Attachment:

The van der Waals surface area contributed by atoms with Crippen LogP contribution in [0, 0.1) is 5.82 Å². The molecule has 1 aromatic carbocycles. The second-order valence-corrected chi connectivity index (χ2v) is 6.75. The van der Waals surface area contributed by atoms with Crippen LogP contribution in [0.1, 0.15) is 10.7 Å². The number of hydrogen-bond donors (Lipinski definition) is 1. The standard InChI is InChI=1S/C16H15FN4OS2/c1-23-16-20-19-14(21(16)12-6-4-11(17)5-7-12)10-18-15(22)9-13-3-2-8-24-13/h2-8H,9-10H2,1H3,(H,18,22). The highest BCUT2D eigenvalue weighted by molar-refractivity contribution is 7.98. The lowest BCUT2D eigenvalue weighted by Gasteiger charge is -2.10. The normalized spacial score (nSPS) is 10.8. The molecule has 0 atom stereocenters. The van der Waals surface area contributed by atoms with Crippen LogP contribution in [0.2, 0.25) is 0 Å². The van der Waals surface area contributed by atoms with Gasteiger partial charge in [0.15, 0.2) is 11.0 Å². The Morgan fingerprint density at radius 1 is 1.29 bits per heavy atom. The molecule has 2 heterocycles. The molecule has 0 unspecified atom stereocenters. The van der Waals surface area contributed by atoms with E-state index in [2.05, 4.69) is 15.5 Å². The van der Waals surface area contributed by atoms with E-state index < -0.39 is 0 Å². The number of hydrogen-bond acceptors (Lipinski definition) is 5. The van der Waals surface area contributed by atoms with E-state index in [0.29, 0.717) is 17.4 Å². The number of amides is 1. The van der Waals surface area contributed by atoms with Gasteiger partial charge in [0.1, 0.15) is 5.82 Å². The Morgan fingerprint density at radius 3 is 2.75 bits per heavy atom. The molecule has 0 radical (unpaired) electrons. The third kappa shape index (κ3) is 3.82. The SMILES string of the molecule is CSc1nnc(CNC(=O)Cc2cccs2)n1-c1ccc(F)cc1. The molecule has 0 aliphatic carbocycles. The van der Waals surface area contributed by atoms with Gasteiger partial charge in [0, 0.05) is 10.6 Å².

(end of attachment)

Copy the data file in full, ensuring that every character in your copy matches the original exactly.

The van der Waals surface area contributed by atoms with Crippen LogP contribution in [0, 0.1) is 5.82 Å². The molecule has 1 aromatic carbocycles. The second-order valence-corrected chi connectivity index (χ2v) is 6.75. The van der Waals surface area contributed by atoms with Crippen LogP contribution in [0.1, 0.15) is 10.7 Å². The number of hydrogen-bond donors (Lipinski definition) is 1. The standard InChI is InChI=1S/C16H15FN4OS2/c1-23-16-20-19-14(21(16)12-6-4-11(17)5-7-12)10-18-15(22)9-13-3-2-8-24-13/h2-8H,9-10H2,1H3,(H,18,22). The highest BCUT2D eigenvalue weighted by molar-refractivity contribution is 7.98. The lowest BCUT2D eigenvalue weighted by Gasteiger charge is -2.10. The normalized spacial score (nSPS) is 10.8. The molecule has 0 atom stereocenters. The van der Waals surface area contributed by atoms with Crippen LogP contribution in [0.2, 0.25) is 0 Å². The van der Waals surface area contributed by atoms with Gasteiger partial charge in [0.15, 0.2) is 11.0 Å². The Morgan fingerprint density at radius 1 is 1.29 bits per heavy atom. The molecule has 2 heterocycles. The molecule has 0 unspecified atom stereocenters. The van der Waals surface area contributed by atoms with E-state index in [2.05, 4.69) is 15.5 Å². The van der Waals surface area contributed by atoms with E-state index < -0.39 is 0 Å². The number of hydrogen-bond acceptors (Lipinski definition) is 5. The van der Waals surface area contributed by atoms with E-state index in [0.29, 0.717) is 17.4 Å². The number of amides is 1. The van der Waals surface area contributed by atoms with Gasteiger partial charge in [0.1, 0.15) is 5.82 Å². The Morgan fingerprint density at radius 3 is 2.75 bits per heavy atom. The molecule has 0 radical (unpaired) electrons. The third kappa shape index (κ3) is 3.82. The SMILES string of the molecule is CSc1nnc(CNC(=O)Cc2cccs2)n1-c1ccc(F)cc1. The molecule has 0 aliphatic carbocycles. The van der Waals surface area contributed by atoms with Gasteiger partial charge in [0, 0.05) is 10.6 Å².